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  1. Free, publicly-accessible full text available July 1, 2023
  2. Grassland ecosystems cover around 37% of the ice-free land surface on Earth and have critical socioeconomic importance globally. As in many terrestrial ecosystems, biological dinitrogen (N 2 ) fixation represents an essential natural source of nitrogen (N). The ability to fix atmospheric N 2 is limited to diazotrophs, a diverse guild of bacteria and archaea. To elucidate the abiotic (climatic, edaphic), biotic (vegetation), and spatial factors that govern diazotrophic community composition in global grassland soils, amplicon sequencing of the dinitrogenase reductase gene— nifH —was performed on samples from a replicated standardized nutrient [N, phosphorus (P)] addition experiment in 23 grassland sites spanning four continents. Sites harbored distinct and diverse diazotrophic communities, with most of reads assigned to diazotrophic taxa within the Alphaproteobacteria (e.g., Rhizobiales ), Cyanobacteria (e.g., Nostocales ), and Deltaproteobacteria (e.g., Desulforomonadales ) groups. Likely because of the wide range of climatic and edaphic conditions and spatial distance among sampling sites, only a few of the taxa were present at all sites. The best model describing the variation among soil diazotrophic communities at the OTU level combined climate seasonality (temperature in the wettest quarter and precipitation in the warmest quarter) with edaphic (C:N ratio, soil texture) and vegetation factorsmore »(various perennial plant covers). Additionally, spatial variables (geographic distance) correlated with diazotrophic community variation, suggesting an interplay of environmental variables and spatial distance. The diazotrophic communities appeared to be resilient to elevated nutrient levels, as 2–4 years of chronic N and P additions had little effect on the community composition. However, it remains to be seen, whether changes in the community composition occur after exposure to long-term, chronic fertilization regimes.« less
    Free, publicly-accessible full text available March 28, 2023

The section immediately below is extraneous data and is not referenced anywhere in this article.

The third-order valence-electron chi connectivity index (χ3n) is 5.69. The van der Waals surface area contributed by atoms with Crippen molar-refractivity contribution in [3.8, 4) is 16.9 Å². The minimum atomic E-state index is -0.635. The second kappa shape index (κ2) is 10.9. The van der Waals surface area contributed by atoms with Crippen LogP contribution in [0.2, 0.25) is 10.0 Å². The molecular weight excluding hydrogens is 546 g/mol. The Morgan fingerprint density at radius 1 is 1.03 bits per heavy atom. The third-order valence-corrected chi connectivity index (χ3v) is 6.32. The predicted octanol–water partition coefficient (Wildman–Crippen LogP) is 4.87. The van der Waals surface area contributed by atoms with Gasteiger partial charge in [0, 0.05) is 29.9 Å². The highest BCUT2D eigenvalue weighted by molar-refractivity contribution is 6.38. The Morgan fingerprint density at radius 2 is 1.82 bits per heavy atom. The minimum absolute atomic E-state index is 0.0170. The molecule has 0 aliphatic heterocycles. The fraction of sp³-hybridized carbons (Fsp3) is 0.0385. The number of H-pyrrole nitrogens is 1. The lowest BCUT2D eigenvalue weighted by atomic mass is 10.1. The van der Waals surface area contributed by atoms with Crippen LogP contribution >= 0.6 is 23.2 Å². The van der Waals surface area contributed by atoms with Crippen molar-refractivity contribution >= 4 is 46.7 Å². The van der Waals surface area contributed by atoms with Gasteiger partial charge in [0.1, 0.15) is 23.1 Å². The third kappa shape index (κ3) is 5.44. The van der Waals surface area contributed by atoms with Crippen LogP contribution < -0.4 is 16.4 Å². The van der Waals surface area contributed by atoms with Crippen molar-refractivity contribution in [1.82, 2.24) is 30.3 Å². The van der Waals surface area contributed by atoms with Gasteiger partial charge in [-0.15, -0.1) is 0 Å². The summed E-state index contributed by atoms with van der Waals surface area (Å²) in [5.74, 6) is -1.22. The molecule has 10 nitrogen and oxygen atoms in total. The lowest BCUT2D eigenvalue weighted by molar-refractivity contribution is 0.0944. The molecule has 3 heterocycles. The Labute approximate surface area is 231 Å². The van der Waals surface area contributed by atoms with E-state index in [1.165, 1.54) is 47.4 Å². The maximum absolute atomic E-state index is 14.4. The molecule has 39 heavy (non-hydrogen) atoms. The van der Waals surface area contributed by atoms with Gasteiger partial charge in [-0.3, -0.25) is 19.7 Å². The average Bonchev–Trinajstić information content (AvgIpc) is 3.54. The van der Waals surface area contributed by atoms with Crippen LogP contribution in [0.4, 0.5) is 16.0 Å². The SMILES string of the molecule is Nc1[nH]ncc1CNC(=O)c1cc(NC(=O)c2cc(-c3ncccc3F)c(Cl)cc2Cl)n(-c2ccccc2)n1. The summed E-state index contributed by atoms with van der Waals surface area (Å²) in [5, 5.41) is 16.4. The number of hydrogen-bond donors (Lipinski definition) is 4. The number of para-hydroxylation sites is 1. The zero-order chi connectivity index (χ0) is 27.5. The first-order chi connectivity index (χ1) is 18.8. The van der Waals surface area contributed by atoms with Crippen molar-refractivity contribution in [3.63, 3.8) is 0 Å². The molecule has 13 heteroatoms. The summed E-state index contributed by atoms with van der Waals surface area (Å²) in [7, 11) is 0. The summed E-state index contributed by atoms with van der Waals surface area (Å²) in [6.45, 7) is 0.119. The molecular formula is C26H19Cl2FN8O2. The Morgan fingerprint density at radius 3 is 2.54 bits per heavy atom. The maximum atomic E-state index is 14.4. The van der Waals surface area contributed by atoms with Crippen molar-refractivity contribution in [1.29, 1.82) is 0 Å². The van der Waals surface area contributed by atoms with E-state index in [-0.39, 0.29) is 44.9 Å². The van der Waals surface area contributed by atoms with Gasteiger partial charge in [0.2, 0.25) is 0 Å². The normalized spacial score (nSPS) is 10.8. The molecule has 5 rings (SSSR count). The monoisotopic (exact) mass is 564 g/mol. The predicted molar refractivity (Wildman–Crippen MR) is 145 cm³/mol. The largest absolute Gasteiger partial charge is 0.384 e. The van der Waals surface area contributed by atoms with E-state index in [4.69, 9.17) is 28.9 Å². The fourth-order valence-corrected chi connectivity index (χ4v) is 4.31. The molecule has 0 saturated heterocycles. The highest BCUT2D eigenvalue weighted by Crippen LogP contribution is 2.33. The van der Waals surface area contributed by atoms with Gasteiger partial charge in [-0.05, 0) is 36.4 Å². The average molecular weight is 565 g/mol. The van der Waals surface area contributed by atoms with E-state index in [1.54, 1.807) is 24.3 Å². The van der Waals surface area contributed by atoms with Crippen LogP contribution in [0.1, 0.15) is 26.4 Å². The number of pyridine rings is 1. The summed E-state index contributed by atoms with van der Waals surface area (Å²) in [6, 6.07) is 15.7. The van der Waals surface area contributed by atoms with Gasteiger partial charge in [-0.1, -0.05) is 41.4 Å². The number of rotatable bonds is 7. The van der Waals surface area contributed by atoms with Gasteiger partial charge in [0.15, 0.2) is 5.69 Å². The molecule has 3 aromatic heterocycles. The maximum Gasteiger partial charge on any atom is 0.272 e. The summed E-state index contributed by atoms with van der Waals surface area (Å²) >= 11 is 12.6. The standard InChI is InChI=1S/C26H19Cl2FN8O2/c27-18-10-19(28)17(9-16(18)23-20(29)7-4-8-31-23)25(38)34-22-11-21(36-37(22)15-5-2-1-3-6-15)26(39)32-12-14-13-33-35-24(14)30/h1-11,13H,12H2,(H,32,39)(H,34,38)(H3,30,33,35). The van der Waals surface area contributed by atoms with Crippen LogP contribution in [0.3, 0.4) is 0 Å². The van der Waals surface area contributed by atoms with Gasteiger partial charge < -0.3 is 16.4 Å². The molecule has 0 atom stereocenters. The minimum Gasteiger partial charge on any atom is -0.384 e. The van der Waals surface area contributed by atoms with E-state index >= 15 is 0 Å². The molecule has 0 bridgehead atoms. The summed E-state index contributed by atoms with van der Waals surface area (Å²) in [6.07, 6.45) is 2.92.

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  4. Global change drivers, such as anthropogenic nutrient inputs, are increasing globally. Nutrient deposition simultaneously alters plant biodiversity, species composition and ecosystem processes like aboveground biomass production. These changes are underpinned by species extinction, colonisation and shifting relative abundance. Here, we use the Price equation to quantify and link the contributions of species that are lost, gained or that persist to change in aboveground biomass in 59 experimental grassland sites. Under ambient (control) conditions, compositional and biomass turnover was high, and losses (i.e. local extinctions) were balanced by gains (i.e. colonisation). Under fertilisation, the decline in species richness resulted from increased species loss and decreases in species gained. Biomass increase under fertilisation resulted mostly from species that persist and to a lesser extent from species gained. Drivers of ecological change can interact relatively independently with diversity, composition and ecosystem processes and functions such as aboveground biomass due to the individual contributions of species lost, gained or persisting.
    Free, publicly-accessible full text available October 1, 2023
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  7. Penuelas, Josep (Ed.)
    Free, publicly-accessible full text available April 1, 2023
  8. Thrall, Peter (Ed.)
    Free, publicly-accessible full text available December 1, 2022
  9. Haddad, Nick (Ed.)